Venus Williams has long been the stoic of the two sisters, the one containing her emotions, maintaining her cool.
And then came a news conference on Wimbledon on July 3rd afternoon, that was as striking as it was revealing of an anguish she has brought with her to Wimbledon. the grass-court surface most tailored to her game and special in her heart.
The questions about a fatal car accident in early June for which Williams has been blamed and sued were posed gently but persistently. When she finally surrendered, asked if there was anything she wished to add to a statement of sorrow she had recently released, she described these past few weeks as devastating before being just unable to punctuate her grief.
“There are really no words to describe, like, how devastating and — yeah, I’m completely speechless,” she said. “It’s just — yeah, I mean, I’m just.…” Her lips trembled. Her eyes flashed. She averted her eyes, raised a hand to her chin and began to sob. “Maybe I should go,” she said softly to the interview room moderator. “Yes,” he said sympathetically before leading her out.
A composed Williams would return minutes later to field a few questions about her first-round match, a 7-6 (7), 6-4 victory over Elise Mertens, a promising 21-year-old from Belgium, whom Williams had defeated in straight sets last month in the third round of the French Open.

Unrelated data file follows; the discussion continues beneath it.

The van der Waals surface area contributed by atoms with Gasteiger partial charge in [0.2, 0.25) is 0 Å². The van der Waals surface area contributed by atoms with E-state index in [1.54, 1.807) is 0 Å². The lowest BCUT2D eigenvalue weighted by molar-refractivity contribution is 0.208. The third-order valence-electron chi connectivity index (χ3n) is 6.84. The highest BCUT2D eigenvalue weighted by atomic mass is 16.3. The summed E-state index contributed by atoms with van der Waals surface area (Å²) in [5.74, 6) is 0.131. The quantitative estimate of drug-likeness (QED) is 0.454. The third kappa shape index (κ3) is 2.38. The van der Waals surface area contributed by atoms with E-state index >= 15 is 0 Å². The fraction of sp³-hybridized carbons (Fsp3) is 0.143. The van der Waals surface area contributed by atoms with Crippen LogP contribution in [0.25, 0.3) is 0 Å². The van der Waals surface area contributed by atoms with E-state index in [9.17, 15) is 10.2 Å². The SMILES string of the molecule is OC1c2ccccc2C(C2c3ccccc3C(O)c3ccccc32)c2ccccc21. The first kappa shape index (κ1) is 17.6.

Shock descended on Williams’s life soon after the French Open. The car accident occurred June 9th in Palm Beach Gardens, FL, taking the life of Jerome Barson, 78, a retired schoolteacher. He died on June 22nd from injuries sustained when Williams entered an intersection in her 2010 Toyota Sequoia sport-utility vehicle, was obstructed by traffic and run into by Barson’s wife, Linda, who was at the wheel of their 2016 Hyundai Accent. A lawyer for Williams has said the light was green when she proceeded through it, but witnesses told the police she had run a red light.
A daughter of Jerome Barson filed a wrongful-death suit in Palm Beach County circuit court, citing unspecified damages. The news became public last week, on the eve of Williams’s 20th Wimbledon appearance.
She tried to evade each question about the accident to tennis and this tournament, where she is a five-time champion and carries the aura of stately, unflappable royalty.
Interviews a very private Venus on any delicate subject could be a study in her determination bordering on stubbornness, in contrast with her sister. She used to be sprinkled with questions about her emotionally chatty and occasionally tactless father, Richard, to no avail. She has seldom wanted to discuss her autoimmune disease, Sjogren’s syndrome, and the effects it might have had on her tennis. She has been an advocate for women’s tennis, particularly on the issue of equal prize money, but is careful about when and where to take up the fight.
This, until she was asked Monday about how, in what has been a competitively resurgent season, she was dealing with an unexpected challenge, her action that had led to a tragedy, when she wanted only to be thriving on a Serena-less Wimbledon that any number of players, herself included, could conceivably win. But she is a public person, and the crash is no private affair.
Then came the moment when we better understood what Venus Williams is waking up to each morning, likely contending with her conscience, coping with a crash that cost a man’s life. The stoic finally capitulated.
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